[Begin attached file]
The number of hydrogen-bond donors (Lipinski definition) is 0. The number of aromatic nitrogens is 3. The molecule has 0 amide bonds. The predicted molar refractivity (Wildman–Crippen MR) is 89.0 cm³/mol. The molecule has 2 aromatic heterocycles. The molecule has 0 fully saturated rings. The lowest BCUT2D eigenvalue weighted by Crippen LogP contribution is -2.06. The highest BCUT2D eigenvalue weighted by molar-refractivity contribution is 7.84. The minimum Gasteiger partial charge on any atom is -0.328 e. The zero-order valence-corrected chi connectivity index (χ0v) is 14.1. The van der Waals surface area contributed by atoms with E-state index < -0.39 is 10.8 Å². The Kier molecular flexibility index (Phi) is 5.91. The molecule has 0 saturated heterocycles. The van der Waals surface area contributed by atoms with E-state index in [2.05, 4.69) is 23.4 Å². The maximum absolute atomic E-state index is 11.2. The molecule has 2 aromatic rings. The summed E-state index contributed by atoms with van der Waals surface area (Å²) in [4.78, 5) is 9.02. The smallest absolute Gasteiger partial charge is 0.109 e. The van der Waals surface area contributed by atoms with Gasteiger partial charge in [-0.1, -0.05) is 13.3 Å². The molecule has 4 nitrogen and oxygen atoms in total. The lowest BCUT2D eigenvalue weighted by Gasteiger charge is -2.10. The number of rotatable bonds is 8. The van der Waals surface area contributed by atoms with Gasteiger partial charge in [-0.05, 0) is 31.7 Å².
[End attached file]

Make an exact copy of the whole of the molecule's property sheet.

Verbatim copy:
The number of hydrogen-bond donors (Lipinski definition) is 0. The number of aromatic nitrogens is 3. The molecule has 0 amide bonds. The predicted molar refractivity (Wildman–Crippen MR) is 89.0 cm³/mol. The molecule has 2 aromatic heterocycles. The molecule has 0 fully saturated rings. The lowest BCUT2D eigenvalue weighted by Crippen LogP contribution is -2.06. The highest BCUT2D eigenvalue weighted by molar-refractivity contribution is 7.84. The minimum Gasteiger partial charge on any atom is -0.328 e. The zero-order valence-corrected chi connectivity index (χ0v) is 14.1. The van der Waals surface area contributed by atoms with E-state index < -0.39 is 10.8 Å². The Kier molecular flexibility index (Phi) is 5.91. The molecule has 0 saturated heterocycles. The van der Waals surface area contributed by atoms with E-state index in [2.05, 4.69) is 23.4 Å². The maximum absolute atomic E-state index is 11.2. The molecule has 2 aromatic rings. The summed E-state index contributed by atoms with van der Waals surface area (Å²) in [4.78, 5) is 9.02. The smallest absolute Gasteiger partial charge is 0.109 e. The van der Waals surface area contributed by atoms with Gasteiger partial charge in [-0.1, -0.05) is 13.3 Å². The molecule has 4 nitrogen and oxygen atoms in total. The lowest BCUT2D eigenvalue weighted by Gasteiger charge is -2.10. The number of rotatable bonds is 8. The van der Waals surface area contributed by atoms with Gasteiger partial charge in [-0.05, 0) is 31.7 Å².